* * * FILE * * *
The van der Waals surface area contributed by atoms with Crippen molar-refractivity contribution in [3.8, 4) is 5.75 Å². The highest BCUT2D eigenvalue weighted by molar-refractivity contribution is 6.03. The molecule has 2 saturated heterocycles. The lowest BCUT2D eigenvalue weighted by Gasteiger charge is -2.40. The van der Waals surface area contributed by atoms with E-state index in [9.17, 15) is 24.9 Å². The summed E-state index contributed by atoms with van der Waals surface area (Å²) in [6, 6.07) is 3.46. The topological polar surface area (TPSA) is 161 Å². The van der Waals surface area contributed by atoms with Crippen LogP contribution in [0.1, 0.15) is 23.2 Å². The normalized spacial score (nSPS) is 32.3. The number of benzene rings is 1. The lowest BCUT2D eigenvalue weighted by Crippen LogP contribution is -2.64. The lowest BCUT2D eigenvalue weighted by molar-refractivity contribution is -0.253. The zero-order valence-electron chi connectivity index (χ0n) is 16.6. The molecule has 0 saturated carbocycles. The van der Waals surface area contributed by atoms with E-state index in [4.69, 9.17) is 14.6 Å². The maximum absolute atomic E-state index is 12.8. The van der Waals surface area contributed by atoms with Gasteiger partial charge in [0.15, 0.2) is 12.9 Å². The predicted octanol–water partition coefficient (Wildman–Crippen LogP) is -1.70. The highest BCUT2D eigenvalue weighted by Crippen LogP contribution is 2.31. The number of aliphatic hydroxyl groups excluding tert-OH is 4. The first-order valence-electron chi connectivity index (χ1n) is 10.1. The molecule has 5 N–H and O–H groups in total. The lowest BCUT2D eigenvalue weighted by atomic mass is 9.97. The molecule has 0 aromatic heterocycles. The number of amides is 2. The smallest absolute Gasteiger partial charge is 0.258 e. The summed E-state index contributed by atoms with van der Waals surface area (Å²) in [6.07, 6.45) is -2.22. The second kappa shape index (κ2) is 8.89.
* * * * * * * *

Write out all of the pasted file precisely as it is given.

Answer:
The van der Waals surface area contributed by atoms with Crippen molar-refractivity contribution in [3.8, 4) is 5.75 Å². The highest BCUT2D eigenvalue weighted by molar-refractivity contribution is 6.03. The molecule has 2 saturated heterocycles. The lowest BCUT2D eigenvalue weighted by Gasteiger charge is -2.40. The van der Waals surface area contributed by atoms with E-state index in [9.17, 15) is 24.9 Å². The summed E-state index contributed by atoms with van der Waals surface area (Å²) in [6, 6.07) is 3.46. The topological polar surface area (TPSA) is 161 Å². The van der Waals surface area contributed by atoms with Crippen LogP contribution in [0.1, 0.15) is 23.2 Å². The normalized spacial score (nSPS) is 32.3. The number of benzene rings is 1. The lowest BCUT2D eigenvalue weighted by Crippen LogP contribution is -2.64. The lowest BCUT2D eigenvalue weighted by molar-refractivity contribution is -0.253. The zero-order valence-electron chi connectivity index (χ0n) is 16.6. The molecule has 0 saturated carbocycles. The van der Waals surface area contributed by atoms with E-state index in [4.69, 9.17) is 14.6 Å². The maximum absolute atomic E-state index is 12.8. The van der Waals surface area contributed by atoms with Gasteiger partial charge in [0.15, 0.2) is 12.9 Å². The predicted octanol–water partition coefficient (Wildman–Crippen LogP) is -1.70. The highest BCUT2D eigenvalue weighted by Crippen LogP contribution is 2.31. The number of aliphatic hydroxyl groups excluding tert-OH is 4. The first-order valence-electron chi connectivity index (χ1n) is 10.1. The molecule has 5 N–H and O–H groups in total. The lowest BCUT2D eigenvalue weighted by atomic mass is 9.97. The molecule has 0 aromatic heterocycles. The number of amides is 2. The smallest absolute Gasteiger partial charge is 0.258 e. The summed E-state index contributed by atoms with van der Waals surface area (Å²) in [6.07, 6.45) is -2.22. The second kappa shape index (κ2) is 8.89.